Juniper Networks is updating its unified access control (UAC) technology in a new release that expands the capabilities and definition of what network access control is all about.
Network access control (NAC) ensures network access is only granted to validated and properly secured endpoints. NAC as a security approach can do a lot more than just access, though it can be a control point for overall network security.
“Most enterprises don’t have a NAC budget, but there is a subset that they do have a budget for,” Karthik Krishna, director of product management for Juniper, told InternetNews.com. “Overall, enterprises are concerned about network protection, and NAC is part of that.”
Network protection is what Juniper is aiming to provide with its UAC 2.1 release, which expands on Juniper’s UAC 2.0, released a year ago. UAC is essentially Juniper’s take on NAC.
With UAC 2.1, Krishna explained that Juniper is moving to more dynamically protect networks with network intelligence. That intelligence comes from a number of sources, including integration with Juniper’s Intrusion Detection and Prevention (IDP) platforms to provide coordinated threat control.
The idea being that with UAC 2.1 and IDP a network administrator can identify the threat and the user or device that threat is coming from or against and take action against the specific users or device.
“Coordinated threat control takes application control that is deep in the network and brings it closer to the edge,” Krishna said. “It leverages network information for access control.”
Krishna added that in the past, network administrators have had very limited visibility into who the user actually was. With a coordinated approach, UAC helps networks respond to threats better by providing richer visibility into users and the ability to correlate users to applications with a higher level of detail.
Beyond being just an approach to securing users in a network, UAC 2.1 can also be used for application layer control.
“Many enterprises are focused on protecting applications and not users,” Krishna said. “UAC in an overlay mode makes sure that only authorized users can access applications.”
Using UAC for application access is not intended to compete against Microsoft Active Directory or other LDAP access technologies. Krishna sees UAC as being very complementary in that it provides an additional level of visibility and granular user control. With UAC an application can grant user access not just on username and password but also with an eye to ensuring that user is who they say they are and that they don’t currently represent a risk.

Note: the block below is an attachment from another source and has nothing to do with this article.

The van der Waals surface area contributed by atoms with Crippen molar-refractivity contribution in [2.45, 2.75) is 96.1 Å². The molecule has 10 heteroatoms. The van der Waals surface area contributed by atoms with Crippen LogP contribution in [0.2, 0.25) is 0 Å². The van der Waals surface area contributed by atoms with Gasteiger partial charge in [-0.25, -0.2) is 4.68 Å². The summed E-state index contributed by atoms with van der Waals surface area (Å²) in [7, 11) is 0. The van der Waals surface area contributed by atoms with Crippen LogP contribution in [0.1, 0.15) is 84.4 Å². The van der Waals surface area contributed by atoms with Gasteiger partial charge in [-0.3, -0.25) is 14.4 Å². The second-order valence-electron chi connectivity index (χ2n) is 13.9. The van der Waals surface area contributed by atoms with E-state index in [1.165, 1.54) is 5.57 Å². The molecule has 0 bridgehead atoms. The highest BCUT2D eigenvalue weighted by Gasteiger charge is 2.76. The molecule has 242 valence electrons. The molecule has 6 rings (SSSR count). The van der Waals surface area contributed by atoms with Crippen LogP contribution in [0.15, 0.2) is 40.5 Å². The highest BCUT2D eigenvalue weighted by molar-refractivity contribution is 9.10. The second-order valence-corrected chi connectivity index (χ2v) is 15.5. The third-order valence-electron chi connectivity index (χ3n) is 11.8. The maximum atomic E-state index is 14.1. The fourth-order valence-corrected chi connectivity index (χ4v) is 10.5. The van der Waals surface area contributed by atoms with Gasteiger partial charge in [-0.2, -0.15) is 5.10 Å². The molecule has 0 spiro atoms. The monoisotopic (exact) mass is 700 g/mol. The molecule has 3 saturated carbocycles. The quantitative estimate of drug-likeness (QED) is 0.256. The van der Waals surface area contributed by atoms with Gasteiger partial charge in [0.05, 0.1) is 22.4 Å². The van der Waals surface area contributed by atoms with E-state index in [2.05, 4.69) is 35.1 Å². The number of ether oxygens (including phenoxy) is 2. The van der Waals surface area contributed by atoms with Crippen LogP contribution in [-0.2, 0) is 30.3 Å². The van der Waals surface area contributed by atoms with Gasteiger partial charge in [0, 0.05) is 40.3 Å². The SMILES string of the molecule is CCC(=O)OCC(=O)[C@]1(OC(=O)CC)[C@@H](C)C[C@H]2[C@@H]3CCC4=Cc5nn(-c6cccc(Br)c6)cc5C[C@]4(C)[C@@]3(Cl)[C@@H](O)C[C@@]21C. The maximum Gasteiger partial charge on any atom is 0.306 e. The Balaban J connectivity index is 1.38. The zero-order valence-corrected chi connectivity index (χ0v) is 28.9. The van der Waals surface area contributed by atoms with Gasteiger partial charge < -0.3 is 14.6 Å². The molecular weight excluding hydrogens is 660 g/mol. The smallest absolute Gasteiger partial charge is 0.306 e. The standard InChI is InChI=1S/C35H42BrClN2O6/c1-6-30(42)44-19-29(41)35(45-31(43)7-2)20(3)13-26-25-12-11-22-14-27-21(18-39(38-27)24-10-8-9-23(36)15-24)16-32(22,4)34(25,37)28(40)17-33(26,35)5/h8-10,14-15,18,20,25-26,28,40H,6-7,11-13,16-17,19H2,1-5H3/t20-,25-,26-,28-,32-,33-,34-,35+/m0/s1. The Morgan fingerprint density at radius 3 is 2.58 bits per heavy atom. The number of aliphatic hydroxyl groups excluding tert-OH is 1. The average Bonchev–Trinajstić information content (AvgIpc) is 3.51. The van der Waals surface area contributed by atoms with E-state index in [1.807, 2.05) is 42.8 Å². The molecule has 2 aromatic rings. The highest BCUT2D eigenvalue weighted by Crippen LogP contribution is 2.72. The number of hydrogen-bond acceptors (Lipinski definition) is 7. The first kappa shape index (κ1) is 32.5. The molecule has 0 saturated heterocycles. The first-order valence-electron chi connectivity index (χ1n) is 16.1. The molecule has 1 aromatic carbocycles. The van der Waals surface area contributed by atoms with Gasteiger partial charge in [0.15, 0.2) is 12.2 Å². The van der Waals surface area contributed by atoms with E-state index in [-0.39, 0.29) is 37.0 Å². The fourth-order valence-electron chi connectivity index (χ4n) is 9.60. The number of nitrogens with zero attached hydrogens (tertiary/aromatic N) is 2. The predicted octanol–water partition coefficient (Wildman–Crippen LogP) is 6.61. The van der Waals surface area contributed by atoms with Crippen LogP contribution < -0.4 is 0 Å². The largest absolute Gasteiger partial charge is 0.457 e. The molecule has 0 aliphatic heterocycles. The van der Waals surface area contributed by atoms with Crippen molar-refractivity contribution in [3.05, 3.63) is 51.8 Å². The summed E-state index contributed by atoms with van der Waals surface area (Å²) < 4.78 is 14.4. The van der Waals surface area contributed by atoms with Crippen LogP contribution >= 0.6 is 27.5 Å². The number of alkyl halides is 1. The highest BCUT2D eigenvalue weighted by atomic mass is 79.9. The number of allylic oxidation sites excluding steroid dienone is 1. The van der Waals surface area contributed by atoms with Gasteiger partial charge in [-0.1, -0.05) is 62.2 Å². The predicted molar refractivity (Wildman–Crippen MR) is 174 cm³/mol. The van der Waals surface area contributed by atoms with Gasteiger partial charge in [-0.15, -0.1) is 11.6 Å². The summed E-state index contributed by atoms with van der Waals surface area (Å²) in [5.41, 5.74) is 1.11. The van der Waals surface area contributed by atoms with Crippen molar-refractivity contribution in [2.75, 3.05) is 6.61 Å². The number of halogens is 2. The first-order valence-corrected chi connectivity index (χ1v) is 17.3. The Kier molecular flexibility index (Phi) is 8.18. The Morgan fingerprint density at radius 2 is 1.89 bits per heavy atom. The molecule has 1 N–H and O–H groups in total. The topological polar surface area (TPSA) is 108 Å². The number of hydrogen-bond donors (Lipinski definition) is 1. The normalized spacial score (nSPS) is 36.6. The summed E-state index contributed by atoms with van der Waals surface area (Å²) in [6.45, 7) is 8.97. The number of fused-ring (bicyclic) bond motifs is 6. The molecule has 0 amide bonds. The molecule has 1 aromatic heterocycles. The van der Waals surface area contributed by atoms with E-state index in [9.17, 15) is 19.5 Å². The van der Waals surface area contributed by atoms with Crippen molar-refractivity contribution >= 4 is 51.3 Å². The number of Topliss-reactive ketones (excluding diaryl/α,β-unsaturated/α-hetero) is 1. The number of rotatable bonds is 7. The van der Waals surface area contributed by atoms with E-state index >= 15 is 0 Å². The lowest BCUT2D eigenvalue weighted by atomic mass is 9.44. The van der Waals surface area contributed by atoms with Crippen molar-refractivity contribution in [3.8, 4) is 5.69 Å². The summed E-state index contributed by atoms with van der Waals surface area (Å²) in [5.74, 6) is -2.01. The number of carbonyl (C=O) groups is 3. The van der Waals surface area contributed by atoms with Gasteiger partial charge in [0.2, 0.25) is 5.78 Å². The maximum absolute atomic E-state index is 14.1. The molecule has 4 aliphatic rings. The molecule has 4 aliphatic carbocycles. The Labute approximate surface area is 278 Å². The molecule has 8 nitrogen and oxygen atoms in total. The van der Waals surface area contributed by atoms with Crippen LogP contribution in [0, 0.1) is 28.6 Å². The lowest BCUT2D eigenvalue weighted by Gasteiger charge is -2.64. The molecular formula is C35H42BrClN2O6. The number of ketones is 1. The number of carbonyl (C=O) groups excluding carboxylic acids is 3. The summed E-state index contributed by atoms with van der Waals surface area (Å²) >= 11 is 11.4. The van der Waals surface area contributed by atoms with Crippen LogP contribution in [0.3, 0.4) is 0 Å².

Juniper is also expanding the footprint of what endpoints UAC can actually manage and recognize. Devices such as printers and VoIP phones that previously had been difficult to manage are easier to identify and control with UAC policy.
The move by Juniper to more easily identify and control unmanageable devices in NAC follows rival Cisco’s similar NAC Profiler product in September.
At that time Cisco also released a NAC module that plugs into its popular ISR (integrated services router). Cisco considers the pluggable NAC module as something that will help end users more easily deploy NAC.
Juniper, which has a similar pluggable router with its SSG product family, does not have a pluggable UAC module. “We’re not seeing the demand for integration like that,” Krishna explained.
Juniper supports enforcement of UAC on its SSG, but it still requires a standalone appliance, Juniper’s Infranet Controller in order to have a fully UAC solution.
While NAC-type solutions have been hyped by networking vendors big and small, the biggest challenge for adoption, according to Krishna, revolves around users not understanding what NAC offers.
“There are legitimate business drivers for NAC adoption, ” Krishna said. “The challenge for us is helping to tease business problems out of customers and help them to understand where it can meet those needs.”
Article courtesy of internetnews.com